Bright Dyes Rhodamine WT Dye
- Preferred, high strength formulations for medium to large scale visual and fluoremetric studies
- NSF Standard 60 Certification for use in or around potable water sources
- Also used to calibrate many YSI 6-Series and EXO optical sensors
Bright Dyes act as a coloring label on each drop of water. As that water or liquid travels, it can be identified at each point on its travel until it reaches extreme dilution. It may be detected visually, by ultraviolet light and by appropriate fluorometric equipment. The dyes selectively absorb light in the visible range of the spectrum. They are fluorescent because, upon absorbing light, they instantly emit light at a longer wavelength than the light absorbed. This emitted (fluorescent) light goes out in all directions. Most common fluorescent tracers are compounds that absorb green light and emit red fluorescent light.
FWT red dye is resistant to absorption on most suspended matter in fresh and salt water. Compared to Bright Dyes FLT Yellow/Green products, FWT Red is significantly more resistant to degradation by sunlight and, when used in fluorometry, stands out much more clearly against background fluorescence.
In The News
It is no secret that in today's world, most scientists do not stick exclusively to science–they must be educators, communicators, and advocates. The looming threats facing the planet's climate and the growing distrust in science by the public have forced scientists to expand and improve their capacity for science communication to the world.
From repeatedly testifying before the U.S. Congress to winning an Emmy as the Chief Scientific Advisor for an award-winning nature documentary, marine ecologist James W. Porter has been thrust into the public eye.Read More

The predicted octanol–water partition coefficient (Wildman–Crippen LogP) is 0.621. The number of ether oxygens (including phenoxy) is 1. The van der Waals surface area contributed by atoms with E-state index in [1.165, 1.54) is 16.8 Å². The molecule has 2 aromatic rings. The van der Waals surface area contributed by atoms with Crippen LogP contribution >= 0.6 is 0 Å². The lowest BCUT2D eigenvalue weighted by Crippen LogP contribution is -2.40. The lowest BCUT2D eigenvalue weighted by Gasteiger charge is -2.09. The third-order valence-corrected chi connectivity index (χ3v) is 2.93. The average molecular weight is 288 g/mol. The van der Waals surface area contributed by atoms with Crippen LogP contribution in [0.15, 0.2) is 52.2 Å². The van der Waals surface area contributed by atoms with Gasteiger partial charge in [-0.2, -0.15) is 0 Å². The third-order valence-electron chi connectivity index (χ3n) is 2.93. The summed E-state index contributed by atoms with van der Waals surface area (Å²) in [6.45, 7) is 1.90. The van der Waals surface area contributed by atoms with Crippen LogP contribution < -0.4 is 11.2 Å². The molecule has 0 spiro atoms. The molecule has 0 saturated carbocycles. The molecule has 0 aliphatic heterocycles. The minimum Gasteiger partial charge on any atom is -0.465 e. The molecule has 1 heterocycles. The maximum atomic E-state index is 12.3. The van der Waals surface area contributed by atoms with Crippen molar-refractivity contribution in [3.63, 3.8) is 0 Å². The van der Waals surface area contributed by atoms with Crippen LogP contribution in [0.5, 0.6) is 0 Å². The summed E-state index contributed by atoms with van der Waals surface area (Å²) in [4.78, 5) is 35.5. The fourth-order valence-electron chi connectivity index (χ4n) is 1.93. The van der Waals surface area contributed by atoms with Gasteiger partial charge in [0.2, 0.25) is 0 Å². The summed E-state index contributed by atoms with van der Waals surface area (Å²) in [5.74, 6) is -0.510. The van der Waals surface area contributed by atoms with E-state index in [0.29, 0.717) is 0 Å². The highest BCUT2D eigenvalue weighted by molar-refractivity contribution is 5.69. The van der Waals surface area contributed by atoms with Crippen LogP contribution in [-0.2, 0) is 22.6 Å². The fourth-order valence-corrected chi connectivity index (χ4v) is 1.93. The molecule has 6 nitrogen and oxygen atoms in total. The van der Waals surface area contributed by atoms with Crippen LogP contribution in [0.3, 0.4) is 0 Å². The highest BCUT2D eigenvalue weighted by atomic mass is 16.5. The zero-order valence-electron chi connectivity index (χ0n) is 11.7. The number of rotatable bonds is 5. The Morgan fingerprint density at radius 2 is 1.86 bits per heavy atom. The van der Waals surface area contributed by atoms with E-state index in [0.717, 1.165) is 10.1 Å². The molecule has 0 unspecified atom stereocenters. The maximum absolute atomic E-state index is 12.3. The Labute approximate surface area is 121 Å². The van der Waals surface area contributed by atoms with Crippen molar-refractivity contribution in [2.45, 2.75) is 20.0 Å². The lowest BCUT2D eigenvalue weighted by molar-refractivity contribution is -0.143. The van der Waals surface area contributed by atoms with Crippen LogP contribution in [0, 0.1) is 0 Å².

Historically, water quality monitoring during the winter has been difficult and often avoided altogether—however, monitoring throughout the year can highlight the influence of various environmental stressors and track the changes systems undergo during the winter. In particular, long-term monitoring efforts in systems like Mohonk Lake can underline the effects of climate change and acid rain.
David Richardson, a professor of biology at the State University of New York (SUNY) at New Paltz , spends his time outside of the classroom monitoring the nearby watersheds. After getting his engineering undergraduate degree, Richardson realized he wasn't interested in the typical job offerings and applied to an ecological science graduate program at the University of Maryland.Read More
The United States' national parks are visited by millions of people each year, providing opportunities to experience the local beauty of the U.S. A core mission of the National Park Service (NPS) is to protect and preserve these unique areas since they are not totally free of pollution and the influence of climate change.
As such, national parks are the site of many environmental monitoring programs designed to assess the effects of global stressors like climate change and pollution on park resources. Acadia National Park's water and air monitoring programs are examples of this, providing a long-term data history documenting changes in air and water quality over the past four decades.Read More